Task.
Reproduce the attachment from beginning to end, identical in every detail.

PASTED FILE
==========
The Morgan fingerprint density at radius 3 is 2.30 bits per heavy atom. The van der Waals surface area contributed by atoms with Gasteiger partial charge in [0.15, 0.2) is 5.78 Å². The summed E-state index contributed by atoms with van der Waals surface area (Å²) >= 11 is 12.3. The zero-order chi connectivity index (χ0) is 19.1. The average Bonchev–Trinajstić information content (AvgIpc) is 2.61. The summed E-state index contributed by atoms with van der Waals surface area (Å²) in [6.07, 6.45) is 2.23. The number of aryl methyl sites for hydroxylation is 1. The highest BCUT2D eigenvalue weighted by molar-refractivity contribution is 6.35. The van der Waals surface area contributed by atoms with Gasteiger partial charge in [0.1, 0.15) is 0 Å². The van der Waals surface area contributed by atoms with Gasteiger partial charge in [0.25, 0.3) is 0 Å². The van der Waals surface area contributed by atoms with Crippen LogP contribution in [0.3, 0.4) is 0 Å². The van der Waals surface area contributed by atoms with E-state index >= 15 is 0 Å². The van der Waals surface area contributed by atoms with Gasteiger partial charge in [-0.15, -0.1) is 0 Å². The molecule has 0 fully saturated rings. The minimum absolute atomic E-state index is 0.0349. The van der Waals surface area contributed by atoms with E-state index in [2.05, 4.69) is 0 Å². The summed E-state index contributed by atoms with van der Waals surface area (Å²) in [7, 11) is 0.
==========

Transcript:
The Morgan fingerprint density at radius 3 is 2.30 bits per heavy atom. The van der Waals surface area contributed by atoms with Gasteiger partial charge in [0.15, 0.2) is 5.78 Å². The summed E-state index contributed by atoms with van der Waals surface area (Å²) >= 11 is 12.3. The zero-order chi connectivity index (χ0) is 19.1. The average Bonchev–Trinajstić information content (AvgIpc) is 2.61. The summed E-state index contributed by atoms with van der Waals surface area (Å²) in [6.07, 6.45) is 2.23. The number of aryl methyl sites for hydroxylation is 1. The highest BCUT2D eigenvalue weighted by molar-refractivity contribution is 6.35. The van der Waals surface area contributed by atoms with Gasteiger partial charge in [0.1, 0.15) is 0 Å². The van der Waals surface area contributed by atoms with Gasteiger partial charge in [0.25, 0.3) is 0 Å². The van der Waals surface area contributed by atoms with Crippen LogP contribution in [0.3, 0.4) is 0 Å². The van der Waals surface area contributed by atoms with E-state index >= 15 is 0 Å². The van der Waals surface area contributed by atoms with Gasteiger partial charge in [-0.15, -0.1) is 0 Å². The molecule has 0 fully saturated rings. The minimum absolute atomic E-state index is 0.0349. The van der Waals surface area contributed by atoms with E-state index in [2.05, 4.69) is 0 Å². The summed E-state index contributed by atoms with van der Waals surface area (Å²) in [7, 11) is 0.